I love to eat as much as I love to cook, so food-centric holiday celebrations like Thanksgiving are a real treat. My earlier posts, Thanksgiving 101 and Thanksgiving 201 addressed hosting and cooking, this note is all about thankful–giving. When I looked up the definition, the word that jumped out was act—the act of giving thanks goes beyond expressing thankfulness merely with words, it implies action.
According to Merriam-Webster, thanksgiving is:
1: the act of giving thanks
2: a prayer expressing gratitude
3: a public acknowledgment or celebration of divine goodness
I am more likely to give when I am thankful and more likely to be thankful when I give.
Sharing our abundance is a tangible act of expressing gratitude for all we have—family, friends, glorious food on the table, warm homes—a list unique to each of us. Our motivation to give is not born out of pity; it is charity, benevolent goodwill toward others. Pity will stir judgment if our gift is not put to good use; charity gives freely, stirring thankfulness for the ability to give. As Thanksgiving Day approaches, may our thankfulness show in our giving, which transcends a single day and reaches into every day thereafter.
Practical ways to make giving an act of thanks…
- Charity begins at home, as you host and prepare the turkey this year, make two. Two? Yes, one to cook the day before Thanksgiving so leftovers can be prepared in advance. Fill disposable containers with turkey or anything else you fancy to send home with your guests like pie, rolls, potatoes, etc. They will be delighted, leaving you free to debone the other turkey at your leisure.
- An invitation to a neighbor, co-worker, or friend who would otherwise be alone meets a need far beyond a good meal. We once hosted a father and family while his wife was serving in the military overseas. It was fun to have young children at the table again and he was relieved not having to manage the holiday alone.
- Local outreach organizations provide an easy way to give and serve. Though their need for volunteers and donations are year-round, they always appreciate the extra hands during the holidays. Here in Colorado Springs, there are several, here are just a few: The Salvation Army, Springs Rescue Mission, The Empty Stocking Fund, or Care and Share Food Bank. If you are not sure who is serving the needy in your city, simply type, “serving the needy in _______” (insert the name of your city) into a Google search and check out the list of options.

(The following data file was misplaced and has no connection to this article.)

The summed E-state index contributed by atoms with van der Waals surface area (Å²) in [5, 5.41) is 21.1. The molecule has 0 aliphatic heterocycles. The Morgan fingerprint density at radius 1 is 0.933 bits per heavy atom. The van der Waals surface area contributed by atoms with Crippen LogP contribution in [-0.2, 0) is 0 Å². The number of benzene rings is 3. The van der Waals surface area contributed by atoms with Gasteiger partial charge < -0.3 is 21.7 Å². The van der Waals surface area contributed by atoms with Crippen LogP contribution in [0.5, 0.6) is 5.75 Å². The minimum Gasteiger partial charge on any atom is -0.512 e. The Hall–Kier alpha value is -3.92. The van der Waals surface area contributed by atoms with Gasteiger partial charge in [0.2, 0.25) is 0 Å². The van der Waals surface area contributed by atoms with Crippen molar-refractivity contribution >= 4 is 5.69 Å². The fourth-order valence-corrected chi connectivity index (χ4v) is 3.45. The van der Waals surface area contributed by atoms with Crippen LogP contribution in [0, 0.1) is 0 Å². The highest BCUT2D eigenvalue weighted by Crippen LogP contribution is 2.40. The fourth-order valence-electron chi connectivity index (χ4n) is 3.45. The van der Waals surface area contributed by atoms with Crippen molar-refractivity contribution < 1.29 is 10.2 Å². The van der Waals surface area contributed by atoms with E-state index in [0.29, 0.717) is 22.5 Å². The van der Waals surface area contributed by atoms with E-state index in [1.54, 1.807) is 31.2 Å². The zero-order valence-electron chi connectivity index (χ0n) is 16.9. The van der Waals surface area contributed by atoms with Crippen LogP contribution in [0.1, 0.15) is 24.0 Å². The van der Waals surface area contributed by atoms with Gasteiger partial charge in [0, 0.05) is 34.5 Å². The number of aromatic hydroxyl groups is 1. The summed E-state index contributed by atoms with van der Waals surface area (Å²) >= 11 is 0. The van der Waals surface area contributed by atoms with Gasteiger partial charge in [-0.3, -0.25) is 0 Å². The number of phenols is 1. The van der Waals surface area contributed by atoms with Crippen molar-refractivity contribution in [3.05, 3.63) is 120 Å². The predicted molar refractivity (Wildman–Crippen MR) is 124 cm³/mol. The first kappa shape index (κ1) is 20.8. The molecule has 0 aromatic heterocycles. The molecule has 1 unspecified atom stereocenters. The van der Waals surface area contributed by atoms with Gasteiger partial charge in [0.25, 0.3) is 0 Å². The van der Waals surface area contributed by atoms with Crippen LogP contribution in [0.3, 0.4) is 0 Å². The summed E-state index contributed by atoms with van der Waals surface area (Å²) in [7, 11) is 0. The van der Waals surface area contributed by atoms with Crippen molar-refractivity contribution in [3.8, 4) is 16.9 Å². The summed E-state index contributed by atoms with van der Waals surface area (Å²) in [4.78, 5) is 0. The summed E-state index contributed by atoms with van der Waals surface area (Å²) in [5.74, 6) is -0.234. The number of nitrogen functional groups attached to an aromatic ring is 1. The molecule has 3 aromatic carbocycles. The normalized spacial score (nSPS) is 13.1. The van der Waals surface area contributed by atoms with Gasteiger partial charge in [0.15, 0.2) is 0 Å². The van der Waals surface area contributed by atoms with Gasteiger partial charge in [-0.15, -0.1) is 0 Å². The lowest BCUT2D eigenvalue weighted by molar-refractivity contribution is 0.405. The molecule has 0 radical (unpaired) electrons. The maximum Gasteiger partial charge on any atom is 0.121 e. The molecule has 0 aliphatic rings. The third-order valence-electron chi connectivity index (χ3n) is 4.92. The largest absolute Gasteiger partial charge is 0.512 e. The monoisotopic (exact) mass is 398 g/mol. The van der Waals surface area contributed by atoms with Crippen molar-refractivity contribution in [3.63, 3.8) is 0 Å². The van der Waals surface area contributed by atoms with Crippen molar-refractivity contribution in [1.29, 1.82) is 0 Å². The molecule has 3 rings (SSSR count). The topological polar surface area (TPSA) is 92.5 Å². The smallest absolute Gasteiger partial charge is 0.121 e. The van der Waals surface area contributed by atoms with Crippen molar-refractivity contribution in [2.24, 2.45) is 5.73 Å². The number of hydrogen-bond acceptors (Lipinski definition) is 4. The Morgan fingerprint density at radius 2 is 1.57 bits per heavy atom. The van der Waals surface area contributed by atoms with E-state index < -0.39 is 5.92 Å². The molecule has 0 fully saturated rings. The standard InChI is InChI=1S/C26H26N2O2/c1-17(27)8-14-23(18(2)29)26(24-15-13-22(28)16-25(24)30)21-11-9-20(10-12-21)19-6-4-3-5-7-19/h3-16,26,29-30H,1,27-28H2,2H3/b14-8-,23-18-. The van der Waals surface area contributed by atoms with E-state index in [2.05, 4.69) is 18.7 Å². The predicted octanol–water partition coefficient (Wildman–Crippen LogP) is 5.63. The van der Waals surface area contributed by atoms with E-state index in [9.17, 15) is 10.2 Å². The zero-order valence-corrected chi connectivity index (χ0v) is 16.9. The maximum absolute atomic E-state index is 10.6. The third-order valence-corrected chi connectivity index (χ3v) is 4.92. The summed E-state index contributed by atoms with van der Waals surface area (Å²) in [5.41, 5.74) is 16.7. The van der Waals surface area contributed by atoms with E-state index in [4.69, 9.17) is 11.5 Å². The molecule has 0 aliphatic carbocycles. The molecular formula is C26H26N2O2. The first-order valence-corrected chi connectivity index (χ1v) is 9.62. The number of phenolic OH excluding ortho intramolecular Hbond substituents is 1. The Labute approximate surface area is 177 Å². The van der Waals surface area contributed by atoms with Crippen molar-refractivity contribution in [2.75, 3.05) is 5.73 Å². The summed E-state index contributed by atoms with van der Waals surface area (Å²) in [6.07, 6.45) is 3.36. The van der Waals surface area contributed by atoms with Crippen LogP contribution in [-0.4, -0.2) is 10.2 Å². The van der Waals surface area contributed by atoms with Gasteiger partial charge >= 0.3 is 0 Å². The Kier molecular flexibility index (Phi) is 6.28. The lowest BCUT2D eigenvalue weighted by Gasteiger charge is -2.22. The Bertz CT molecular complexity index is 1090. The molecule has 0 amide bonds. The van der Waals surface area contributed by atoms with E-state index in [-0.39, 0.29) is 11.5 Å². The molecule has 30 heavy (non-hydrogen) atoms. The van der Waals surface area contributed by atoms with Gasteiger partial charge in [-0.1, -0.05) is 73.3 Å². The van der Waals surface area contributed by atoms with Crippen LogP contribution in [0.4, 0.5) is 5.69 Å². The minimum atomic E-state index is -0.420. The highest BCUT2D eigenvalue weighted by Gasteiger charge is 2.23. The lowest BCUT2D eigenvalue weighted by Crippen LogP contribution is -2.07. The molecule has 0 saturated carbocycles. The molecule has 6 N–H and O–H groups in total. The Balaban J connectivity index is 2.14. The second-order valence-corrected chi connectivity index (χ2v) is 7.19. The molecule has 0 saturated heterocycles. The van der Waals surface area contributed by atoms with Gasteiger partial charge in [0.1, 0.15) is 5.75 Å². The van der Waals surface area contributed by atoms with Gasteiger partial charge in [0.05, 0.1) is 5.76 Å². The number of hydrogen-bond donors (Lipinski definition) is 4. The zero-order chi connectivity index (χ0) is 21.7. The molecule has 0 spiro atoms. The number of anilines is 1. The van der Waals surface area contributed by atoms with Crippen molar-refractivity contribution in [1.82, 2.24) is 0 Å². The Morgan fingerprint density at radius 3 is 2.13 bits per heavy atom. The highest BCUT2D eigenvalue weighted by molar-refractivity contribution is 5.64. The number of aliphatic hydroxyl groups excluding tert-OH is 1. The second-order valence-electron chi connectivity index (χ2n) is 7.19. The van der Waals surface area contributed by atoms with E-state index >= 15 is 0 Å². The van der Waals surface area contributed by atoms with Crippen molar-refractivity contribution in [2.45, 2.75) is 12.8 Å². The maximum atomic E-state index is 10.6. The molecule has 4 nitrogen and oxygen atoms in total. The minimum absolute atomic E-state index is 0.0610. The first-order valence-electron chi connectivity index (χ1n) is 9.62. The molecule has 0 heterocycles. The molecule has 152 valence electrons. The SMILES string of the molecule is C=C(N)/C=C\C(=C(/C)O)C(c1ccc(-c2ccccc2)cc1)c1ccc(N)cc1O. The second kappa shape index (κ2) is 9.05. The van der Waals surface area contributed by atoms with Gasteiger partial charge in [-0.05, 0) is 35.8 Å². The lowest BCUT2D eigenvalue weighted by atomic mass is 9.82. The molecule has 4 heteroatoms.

- Planning to shop the sales on Black Friday? The paper promises to be as bloated with ads as we are with turkey dinner. As you browse the aisles, consider grabbing a bargain for Operation Christmas Child or Toys for Tots. Go even further, invite your dinner guests to pitch-in and make it a group project.
“I do not believe one can settle how much we ought to give. I am afraid the only safe rule is to give more than we can spare. In other words, if our expenditure on comforts, luxuries, amusement, etc., is up to the standard common among those with the same income as our own, we are probably giving away too little. If our giving does not at all pinch or hamper us, I should say it is too small. There ought to be things we should like to do and cannot because our commitment to giving excludes them.” —C.S. Lewis in Mere Christianity
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